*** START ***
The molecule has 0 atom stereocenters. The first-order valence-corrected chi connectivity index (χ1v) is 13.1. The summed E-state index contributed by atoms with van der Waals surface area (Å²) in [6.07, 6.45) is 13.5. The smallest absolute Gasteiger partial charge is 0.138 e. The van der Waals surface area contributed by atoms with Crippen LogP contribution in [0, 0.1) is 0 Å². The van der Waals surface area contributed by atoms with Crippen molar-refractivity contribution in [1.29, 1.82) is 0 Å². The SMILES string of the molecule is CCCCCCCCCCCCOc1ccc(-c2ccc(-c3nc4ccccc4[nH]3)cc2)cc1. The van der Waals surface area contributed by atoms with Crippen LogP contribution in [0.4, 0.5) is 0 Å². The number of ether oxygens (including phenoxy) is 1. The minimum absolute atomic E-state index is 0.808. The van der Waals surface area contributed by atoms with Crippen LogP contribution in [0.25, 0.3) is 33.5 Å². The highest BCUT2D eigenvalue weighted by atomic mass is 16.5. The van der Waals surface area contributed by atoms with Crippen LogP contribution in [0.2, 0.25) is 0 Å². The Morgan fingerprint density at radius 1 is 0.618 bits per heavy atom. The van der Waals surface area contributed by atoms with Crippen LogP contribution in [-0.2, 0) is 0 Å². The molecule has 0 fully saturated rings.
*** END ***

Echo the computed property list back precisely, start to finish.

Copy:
The molecule has 0 atom stereocenters. The first-order valence-corrected chi connectivity index (χ1v) is 13.1. The summed E-state index contributed by atoms with van der Waals surface area (Å²) in [6.07, 6.45) is 13.5. The smallest absolute Gasteiger partial charge is 0.138 e. The van der Waals surface area contributed by atoms with Crippen LogP contribution in [0, 0.1) is 0 Å². The van der Waals surface area contributed by atoms with Crippen molar-refractivity contribution in [1.29, 1.82) is 0 Å². The SMILES string of the molecule is CCCCCCCCCCCCOc1ccc(-c2ccc(-c3nc4ccccc4[nH]3)cc2)cc1. The van der Waals surface area contributed by atoms with Crippen LogP contribution in [0.4, 0.5) is 0 Å². The number of ether oxygens (including phenoxy) is 1. The minimum absolute atomic E-state index is 0.808. The van der Waals surface area contributed by atoms with Crippen LogP contribution in [0.25, 0.3) is 33.5 Å². The highest BCUT2D eigenvalue weighted by atomic mass is 16.5. The van der Waals surface area contributed by atoms with Crippen LogP contribution in [0.2, 0.25) is 0 Å². The Morgan fingerprint density at radius 1 is 0.618 bits per heavy atom. The van der Waals surface area contributed by atoms with Crippen LogP contribution in [-0.2, 0) is 0 Å². The molecule has 0 fully saturated rings.